Biden, allies hold ‘emergency’ talks
US President Joe Biden and leaders of key allies held “emergency” talks Wednesday after a missile hit Polish territory near the border with Ukraine, the White House said.
Leaders of the European Union and all G7 countries – Britain, Canada, France, Germany, Italy, Japan and the United States – were among those at the hastily arranged meeting in Bali, where they have been taking part in a G20 summit of major economies.
The White House website called the session an “emergency roundtable.” It took place behind closed doors after journalists were asked to leave.
The explosion in Poland, a NATO member, immediately sparked concerns that the alliance might be drawn into Russia’s nearly nine-month war against Western-backed Ukraine.
Poland’s military was on high alert after the deadly missile strike on a village near the border with war-ravaged Ukraine.
Poland’s President Andrzej Duda said there was no clear evidence of who fired the missile that killed two people in the southeastern village of Przewodow, near the border with Ukraine.
He also said the missile was “most probably Russian-made.”
An AFP journalist in Przewodow said police had cordoned off the blast site with sirens wailing in the distance.
Biden said it was “unlikely” the missile had been fired from Russia, while France urged “utmost caution” in identifying who was behind the blast.
Moscow’s ambassador has been summoned to provide “immediate detailed explanations” and the military had been put on heightened alert after an emergency national security council meeting, Polish authorities said.
“There has been a decision to raise the state of readiness of some combat units and other uniformed services,” spokesman Piotr Muller told reporters after the meeting in Warsaw, adding that “our services are on the ground at the moment working out what happened.”
Biden spoke by phone with Duda, offering “full US support for and assistance with Poland’s investigation,” the White House said. AFP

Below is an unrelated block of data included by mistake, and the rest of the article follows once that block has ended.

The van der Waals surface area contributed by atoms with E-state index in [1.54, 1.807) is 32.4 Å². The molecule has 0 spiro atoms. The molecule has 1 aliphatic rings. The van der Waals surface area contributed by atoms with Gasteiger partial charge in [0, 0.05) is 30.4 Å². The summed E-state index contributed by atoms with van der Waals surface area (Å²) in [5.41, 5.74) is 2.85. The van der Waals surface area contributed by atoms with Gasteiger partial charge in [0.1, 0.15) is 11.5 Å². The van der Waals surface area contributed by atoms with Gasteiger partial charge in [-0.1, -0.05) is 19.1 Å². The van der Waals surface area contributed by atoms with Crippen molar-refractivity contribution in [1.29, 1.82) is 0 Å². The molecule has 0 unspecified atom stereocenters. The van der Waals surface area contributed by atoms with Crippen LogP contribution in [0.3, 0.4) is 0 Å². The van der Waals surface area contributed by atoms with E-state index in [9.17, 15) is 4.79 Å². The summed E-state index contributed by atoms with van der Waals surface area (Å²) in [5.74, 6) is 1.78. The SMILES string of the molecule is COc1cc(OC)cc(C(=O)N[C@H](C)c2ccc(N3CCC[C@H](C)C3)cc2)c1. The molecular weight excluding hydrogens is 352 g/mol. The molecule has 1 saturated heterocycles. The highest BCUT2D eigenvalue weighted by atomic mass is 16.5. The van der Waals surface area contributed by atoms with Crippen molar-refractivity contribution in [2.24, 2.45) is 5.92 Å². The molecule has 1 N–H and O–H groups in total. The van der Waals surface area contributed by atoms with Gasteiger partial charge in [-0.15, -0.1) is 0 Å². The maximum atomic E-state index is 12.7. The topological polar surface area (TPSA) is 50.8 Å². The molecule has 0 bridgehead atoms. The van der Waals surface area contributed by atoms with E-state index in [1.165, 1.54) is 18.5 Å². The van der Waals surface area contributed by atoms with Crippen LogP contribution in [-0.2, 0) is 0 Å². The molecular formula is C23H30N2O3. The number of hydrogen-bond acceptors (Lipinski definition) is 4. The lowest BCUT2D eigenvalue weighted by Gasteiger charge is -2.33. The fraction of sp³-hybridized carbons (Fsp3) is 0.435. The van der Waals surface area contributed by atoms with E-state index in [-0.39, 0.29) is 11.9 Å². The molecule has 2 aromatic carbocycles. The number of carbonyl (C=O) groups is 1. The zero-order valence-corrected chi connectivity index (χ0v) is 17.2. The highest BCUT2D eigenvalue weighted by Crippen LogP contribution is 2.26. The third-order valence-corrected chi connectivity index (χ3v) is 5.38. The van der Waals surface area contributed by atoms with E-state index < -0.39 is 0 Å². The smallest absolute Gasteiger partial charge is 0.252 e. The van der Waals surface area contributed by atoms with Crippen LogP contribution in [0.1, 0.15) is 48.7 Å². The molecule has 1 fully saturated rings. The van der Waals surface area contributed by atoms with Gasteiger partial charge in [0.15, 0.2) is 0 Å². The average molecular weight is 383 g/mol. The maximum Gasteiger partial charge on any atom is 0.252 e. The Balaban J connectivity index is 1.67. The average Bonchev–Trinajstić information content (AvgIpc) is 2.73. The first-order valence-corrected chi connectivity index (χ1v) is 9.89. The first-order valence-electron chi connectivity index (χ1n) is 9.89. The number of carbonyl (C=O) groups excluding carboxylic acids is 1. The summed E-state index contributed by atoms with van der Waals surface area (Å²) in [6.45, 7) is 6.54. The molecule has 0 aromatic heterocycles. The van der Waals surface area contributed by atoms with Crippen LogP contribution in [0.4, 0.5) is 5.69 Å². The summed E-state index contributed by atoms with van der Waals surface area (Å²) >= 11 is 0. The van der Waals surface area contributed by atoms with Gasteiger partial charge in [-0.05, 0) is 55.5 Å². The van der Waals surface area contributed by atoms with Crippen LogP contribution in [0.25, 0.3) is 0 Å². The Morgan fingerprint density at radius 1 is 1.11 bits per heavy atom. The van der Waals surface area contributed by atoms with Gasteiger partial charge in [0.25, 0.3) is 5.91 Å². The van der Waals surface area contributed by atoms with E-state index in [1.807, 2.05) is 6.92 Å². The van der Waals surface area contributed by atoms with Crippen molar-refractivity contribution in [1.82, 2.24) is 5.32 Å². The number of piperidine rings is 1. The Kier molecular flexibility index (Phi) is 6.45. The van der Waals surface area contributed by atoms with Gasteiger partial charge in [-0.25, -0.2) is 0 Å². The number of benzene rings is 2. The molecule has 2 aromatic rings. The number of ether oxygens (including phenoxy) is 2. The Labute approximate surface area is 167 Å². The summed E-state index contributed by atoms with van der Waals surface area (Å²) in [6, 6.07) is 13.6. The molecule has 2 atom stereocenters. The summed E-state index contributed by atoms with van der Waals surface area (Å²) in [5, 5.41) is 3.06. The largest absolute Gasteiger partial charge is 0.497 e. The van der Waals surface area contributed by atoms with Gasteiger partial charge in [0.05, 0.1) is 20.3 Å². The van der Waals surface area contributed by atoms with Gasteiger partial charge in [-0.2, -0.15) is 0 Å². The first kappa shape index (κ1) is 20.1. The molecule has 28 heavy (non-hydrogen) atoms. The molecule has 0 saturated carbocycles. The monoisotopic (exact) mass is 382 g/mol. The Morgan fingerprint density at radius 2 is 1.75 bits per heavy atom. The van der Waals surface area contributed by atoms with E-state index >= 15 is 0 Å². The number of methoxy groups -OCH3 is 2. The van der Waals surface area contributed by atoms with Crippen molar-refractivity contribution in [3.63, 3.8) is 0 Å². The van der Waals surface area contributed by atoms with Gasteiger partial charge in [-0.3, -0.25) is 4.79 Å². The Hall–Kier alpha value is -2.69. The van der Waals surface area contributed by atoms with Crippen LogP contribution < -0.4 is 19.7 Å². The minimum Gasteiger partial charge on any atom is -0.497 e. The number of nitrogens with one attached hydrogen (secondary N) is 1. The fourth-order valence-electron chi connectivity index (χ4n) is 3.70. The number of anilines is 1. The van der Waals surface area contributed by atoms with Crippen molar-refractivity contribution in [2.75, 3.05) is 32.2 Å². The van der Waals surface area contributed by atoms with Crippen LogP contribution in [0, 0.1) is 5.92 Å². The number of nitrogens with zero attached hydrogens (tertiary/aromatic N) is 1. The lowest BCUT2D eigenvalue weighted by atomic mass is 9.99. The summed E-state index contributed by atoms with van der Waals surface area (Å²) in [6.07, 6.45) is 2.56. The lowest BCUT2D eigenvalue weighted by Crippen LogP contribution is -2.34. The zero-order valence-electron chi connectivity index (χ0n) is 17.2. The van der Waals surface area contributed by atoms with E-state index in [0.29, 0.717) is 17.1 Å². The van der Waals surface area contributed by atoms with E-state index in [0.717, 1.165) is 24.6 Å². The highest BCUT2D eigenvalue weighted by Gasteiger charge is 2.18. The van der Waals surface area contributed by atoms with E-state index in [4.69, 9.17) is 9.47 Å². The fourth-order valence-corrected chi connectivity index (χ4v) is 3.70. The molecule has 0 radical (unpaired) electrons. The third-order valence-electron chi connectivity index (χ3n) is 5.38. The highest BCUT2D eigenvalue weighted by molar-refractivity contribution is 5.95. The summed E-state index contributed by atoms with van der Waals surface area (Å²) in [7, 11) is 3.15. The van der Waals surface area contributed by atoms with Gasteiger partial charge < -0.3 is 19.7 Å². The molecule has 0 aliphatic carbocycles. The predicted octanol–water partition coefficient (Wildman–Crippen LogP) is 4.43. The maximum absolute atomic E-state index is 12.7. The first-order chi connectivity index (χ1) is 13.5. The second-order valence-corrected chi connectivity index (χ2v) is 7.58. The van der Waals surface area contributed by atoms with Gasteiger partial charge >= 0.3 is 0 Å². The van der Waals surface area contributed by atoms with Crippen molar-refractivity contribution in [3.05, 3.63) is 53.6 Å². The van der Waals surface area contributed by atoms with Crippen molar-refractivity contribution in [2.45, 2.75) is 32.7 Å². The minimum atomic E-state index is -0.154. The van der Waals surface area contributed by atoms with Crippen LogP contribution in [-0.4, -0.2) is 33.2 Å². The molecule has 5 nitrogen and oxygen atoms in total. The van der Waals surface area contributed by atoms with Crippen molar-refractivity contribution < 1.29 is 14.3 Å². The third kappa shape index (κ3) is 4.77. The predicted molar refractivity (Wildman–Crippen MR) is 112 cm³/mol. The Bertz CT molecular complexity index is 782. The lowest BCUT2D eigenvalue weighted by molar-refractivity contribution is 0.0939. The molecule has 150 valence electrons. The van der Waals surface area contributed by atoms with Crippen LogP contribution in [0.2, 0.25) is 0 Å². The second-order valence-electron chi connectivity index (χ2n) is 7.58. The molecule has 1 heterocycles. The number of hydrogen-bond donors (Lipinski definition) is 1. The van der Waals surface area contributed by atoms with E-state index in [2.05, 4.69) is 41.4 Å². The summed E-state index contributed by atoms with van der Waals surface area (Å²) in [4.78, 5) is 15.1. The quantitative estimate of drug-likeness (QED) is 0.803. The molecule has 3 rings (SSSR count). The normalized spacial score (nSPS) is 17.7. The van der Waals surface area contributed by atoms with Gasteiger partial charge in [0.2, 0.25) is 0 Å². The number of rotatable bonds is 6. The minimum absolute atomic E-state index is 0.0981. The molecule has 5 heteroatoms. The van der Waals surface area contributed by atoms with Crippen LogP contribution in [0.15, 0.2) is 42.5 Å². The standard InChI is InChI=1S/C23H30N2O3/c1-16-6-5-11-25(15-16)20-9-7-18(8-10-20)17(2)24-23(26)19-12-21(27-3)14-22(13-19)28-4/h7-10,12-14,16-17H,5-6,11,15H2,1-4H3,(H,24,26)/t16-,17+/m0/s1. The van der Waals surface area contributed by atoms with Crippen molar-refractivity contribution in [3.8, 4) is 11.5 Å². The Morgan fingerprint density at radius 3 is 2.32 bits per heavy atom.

The two leaders agreed to “remain in close touch to determine appropriate next steps as the investigation proceeds,” it added.
British Prime Minister Rishi Sunak, German Chancellor Olaf Scholz and French President Emmanuel Macron – all leaders of NATO member states – expressed solidarity with Poland.
Poland is protected by NATO’s commitment to collective defence – enshrined in Article 5 of its founding treaty – but the alliance’s response will likely be heavily influenced by whether the incident was accidental or intentional.
Biden also spoke with NATO chief Jens Stoltenberg about the incident, while ambassadors from the alliance were to hold an emergency meeting on Wednesday.
European Union chief Charles Michel said he was “shocked,” and US Secretary of State Antony Blinken pledged to “remain closely coordinated in the days ahead as the investigation proceeds and we determine appropriate next steps.”
Ukrainian President Volodymyr Zelensky had earlier said two Russian missiles hit Poland in what he described as “a very significant escalation.”
Ukraine’s Foreign Minister Dmytro Kuleba rejected as a “conspiracy theory” the idea that the Poland blast may have been caused by a surface-to-air missile fired by Kyiv’s forces.
Russia’s defense ministry, meanwhile, dismissed reports that it was to blame as a “provocation” intended to escalate tensions.
The explosion came after Russian missiles hit cities across Ukraine on Tuesday, including Lviv, near the border with Poland.
Zelensky said the strikes cut power to some 10 million people, though it was later restored to eight million of them, and also triggered automatic shutdowns at two nuclear power plants.
He said Russia had fired 85 missiles at energy facilities across the country, condemning the strikes as an “act of genocide” and a “cynical slap in the face” of the G20.
Moldova, which also borders Ukraine, reported power cuts because of the missiles fired at its neighbour and called on Moscow to “stop the destruction now.”
Zelensky told the G20 summit in Bali on Tuesday that “now is the time” to end the war.
In their final communique Wednesday, G20 members said they agreed the war hurts the global economy and warned against the threat or use of nuclear weapons in the conflict.
“Most” of the world’s 20 biggest economies also condemned the war in Ukraine, the G20 nations said.
Russia’s Vladimir Putin had decided to skip the summit, as he dealt with the fallout from a string of embarrassing battlefield defeats in a war that his supporters believed would be over in days.